The UK and Somaliland rallied businesses to make the most of Somaliland’s rich agricultural and investment opportunities to create a thriving economy and reduce its dependency on aid.
The call to business was made at a conference, co-hosted in London by both governments, on trade and investment in Somaliland.
The UK delegation was led by the Foreign Office and Department for International Development’s Ministers, James Duddridge and Lynne Featherstone. The Somaliland delegation was led by President Ahmed Mohamed Mahmoud Silanyo.
Attendees at today’s conference agreed that whilst the aid relationship will remain important, it will be business and investment that will prove increasingly important in creating jobs, sustainable growth and prosperity in Somaliland.
In Somaliland, where 63 per cent of men and 80 per cent of women between 25 and 34 years of age are unemployed, this need is particularly pressing.
Speaking at the event, Foreign Office Minister James Duddridge said:
The British Government is keen to build partnerships across Africa, and Somaliland is no exception. We want to help harness the power, the optimism and the drive of the people of Somaliland. We want to build on that and create a business environment which attracts inward investment, and which encourages the brightest talent in Somaliland to stay, and those who have left to return.
Department for International Development Minister Lynne Featherstone said:
Business will be central to Somaliland’s growth and development. It is already happening – Hargeisa teems with people starting new businesses and shops. It is only through investment, trade and jobs that Somaliland can reduce its dependence on aid and remittances. People want the opportunity to work their own way out of poverty. People want the dignity that comes with a job and being able to provide for their own family. And the people of Somaliland, with all their entrepreneurial potential, are no exception.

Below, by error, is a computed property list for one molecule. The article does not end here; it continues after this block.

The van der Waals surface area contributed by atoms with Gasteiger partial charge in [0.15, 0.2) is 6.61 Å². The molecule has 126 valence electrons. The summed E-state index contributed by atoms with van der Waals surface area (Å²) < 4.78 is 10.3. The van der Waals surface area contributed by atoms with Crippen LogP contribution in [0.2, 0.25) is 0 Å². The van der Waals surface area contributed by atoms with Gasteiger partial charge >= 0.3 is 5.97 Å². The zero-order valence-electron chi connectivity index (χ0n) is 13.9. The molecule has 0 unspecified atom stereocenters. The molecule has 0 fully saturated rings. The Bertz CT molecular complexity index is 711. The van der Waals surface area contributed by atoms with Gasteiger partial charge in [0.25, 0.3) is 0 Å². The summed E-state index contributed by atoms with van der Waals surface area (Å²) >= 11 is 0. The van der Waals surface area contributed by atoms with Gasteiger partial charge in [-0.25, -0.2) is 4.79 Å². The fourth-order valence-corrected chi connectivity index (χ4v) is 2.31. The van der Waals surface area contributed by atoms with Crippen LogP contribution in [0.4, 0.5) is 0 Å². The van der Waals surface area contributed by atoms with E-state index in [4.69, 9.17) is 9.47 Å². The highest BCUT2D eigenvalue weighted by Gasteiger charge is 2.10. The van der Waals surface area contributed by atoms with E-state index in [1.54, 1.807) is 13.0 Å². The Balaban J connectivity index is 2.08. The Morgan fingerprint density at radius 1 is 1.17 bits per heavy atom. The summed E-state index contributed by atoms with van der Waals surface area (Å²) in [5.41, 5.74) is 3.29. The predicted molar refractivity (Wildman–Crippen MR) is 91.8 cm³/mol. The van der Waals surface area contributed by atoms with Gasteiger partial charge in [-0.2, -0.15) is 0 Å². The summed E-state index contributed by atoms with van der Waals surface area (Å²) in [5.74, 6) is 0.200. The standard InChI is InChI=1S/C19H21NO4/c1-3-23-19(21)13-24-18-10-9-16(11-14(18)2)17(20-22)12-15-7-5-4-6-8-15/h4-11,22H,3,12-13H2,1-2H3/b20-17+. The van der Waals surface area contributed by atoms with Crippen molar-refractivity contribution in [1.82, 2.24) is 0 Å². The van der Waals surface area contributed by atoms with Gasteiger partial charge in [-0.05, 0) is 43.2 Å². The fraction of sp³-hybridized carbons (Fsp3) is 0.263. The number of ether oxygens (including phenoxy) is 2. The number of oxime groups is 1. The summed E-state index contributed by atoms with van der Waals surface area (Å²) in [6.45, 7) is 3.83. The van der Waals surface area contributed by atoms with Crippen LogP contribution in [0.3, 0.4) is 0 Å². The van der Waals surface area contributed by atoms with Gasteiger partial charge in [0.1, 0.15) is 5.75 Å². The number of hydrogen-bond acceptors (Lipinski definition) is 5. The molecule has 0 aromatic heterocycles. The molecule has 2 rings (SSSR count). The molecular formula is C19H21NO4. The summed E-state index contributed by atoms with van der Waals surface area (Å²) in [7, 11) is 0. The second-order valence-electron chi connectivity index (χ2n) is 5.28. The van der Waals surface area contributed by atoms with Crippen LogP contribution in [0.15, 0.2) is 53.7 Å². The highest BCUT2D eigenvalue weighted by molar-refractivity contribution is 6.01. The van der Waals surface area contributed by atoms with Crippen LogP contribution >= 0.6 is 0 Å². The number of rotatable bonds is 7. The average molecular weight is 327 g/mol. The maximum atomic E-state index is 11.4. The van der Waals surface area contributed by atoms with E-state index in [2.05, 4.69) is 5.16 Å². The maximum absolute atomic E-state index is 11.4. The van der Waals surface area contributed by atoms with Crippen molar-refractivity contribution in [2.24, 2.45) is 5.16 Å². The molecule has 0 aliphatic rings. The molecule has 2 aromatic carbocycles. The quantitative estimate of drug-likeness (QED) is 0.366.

The UK Government remains committed to help build a more economically stable and prosperous future for Somaliland. UK aid supports areas such as health, education and strengthening public financial management and governance, and importantly is helping to rebuild crucial infrastructure and create jobs.
But much of Somaliland’s potential remains untapped. The rich agriculture and livestock sectors could produce goods with much higher added value. Businesses can play a vital role in growing these sectors, and others like services and manufacturing, through investment.
The UK and Somaliland have a close and long standing relationship. The UK opened an office in Hargeisa in 2012 and recent months have seen several high level visits in both directions, including by the previous Minister for Africa, Mark Simmonds, who visited in April this year.
DFID’s programme in Somalia has grown significantly over the last 4 years (from £40m to £105m). DFID is one of the main bilateral partners for Somaliland and is supporting a wide range of programmes including health, education, and the flagship Somaliland Development Fund, which is rebuilding much-needed infrastructure such as roads and water supply.